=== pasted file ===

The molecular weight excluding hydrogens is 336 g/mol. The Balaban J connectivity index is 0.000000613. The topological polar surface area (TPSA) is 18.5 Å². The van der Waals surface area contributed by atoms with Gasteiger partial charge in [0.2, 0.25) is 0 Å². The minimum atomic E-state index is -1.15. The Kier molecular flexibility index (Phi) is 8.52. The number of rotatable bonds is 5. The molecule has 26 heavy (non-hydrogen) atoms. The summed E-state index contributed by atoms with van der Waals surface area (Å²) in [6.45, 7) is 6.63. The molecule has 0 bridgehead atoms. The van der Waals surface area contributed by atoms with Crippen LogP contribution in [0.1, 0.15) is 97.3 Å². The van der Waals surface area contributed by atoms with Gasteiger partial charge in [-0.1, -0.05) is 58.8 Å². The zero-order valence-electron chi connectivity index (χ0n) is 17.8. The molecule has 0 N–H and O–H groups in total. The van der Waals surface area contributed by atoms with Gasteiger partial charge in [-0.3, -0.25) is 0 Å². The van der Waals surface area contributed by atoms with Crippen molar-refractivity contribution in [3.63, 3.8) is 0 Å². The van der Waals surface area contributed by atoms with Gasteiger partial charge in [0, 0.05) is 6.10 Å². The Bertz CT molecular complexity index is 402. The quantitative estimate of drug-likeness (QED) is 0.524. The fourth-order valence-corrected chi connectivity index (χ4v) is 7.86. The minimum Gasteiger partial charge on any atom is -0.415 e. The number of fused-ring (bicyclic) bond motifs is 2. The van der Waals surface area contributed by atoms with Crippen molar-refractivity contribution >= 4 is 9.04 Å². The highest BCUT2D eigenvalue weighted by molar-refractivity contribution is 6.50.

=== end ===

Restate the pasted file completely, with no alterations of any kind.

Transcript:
The molecular weight excluding hydrogens is 336 g/mol. The Balaban J connectivity index is 0.000000613. The topological polar surface area (TPSA) is 18.5 Å². The van der Waals surface area contributed by atoms with Gasteiger partial charge in [0.2, 0.25) is 0 Å². The minimum atomic E-state index is -1.15. The Kier molecular flexibility index (Phi) is 8.52. The number of rotatable bonds is 5. The molecule has 26 heavy (non-hydrogen) atoms. The summed E-state index contributed by atoms with van der Waals surface area (Å²) in [6.45, 7) is 6.63. The molecule has 0 bridgehead atoms. The van der Waals surface area contributed by atoms with Crippen LogP contribution in [0.1, 0.15) is 97.3 Å². The van der Waals surface area contributed by atoms with Gasteiger partial charge in [-0.1, -0.05) is 58.8 Å². The zero-order valence-electron chi connectivity index (χ0n) is 17.8. The molecule has 0 N–H and O–H groups in total. The van der Waals surface area contributed by atoms with Gasteiger partial charge in [-0.3, -0.25) is 0 Å². The van der Waals surface area contributed by atoms with Crippen molar-refractivity contribution in [3.63, 3.8) is 0 Å². The van der Waals surface area contributed by atoms with Gasteiger partial charge in [0, 0.05) is 6.10 Å². The Bertz CT molecular complexity index is 402. The quantitative estimate of drug-likeness (QED) is 0.524. The fourth-order valence-corrected chi connectivity index (χ4v) is 7.86. The minimum Gasteiger partial charge on any atom is -0.415 e. The number of fused-ring (bicyclic) bond motifs is 2. The van der Waals surface area contributed by atoms with Crippen molar-refractivity contribution >= 4 is 9.04 Å². The highest BCUT2D eigenvalue weighted by molar-refractivity contribution is 6.50.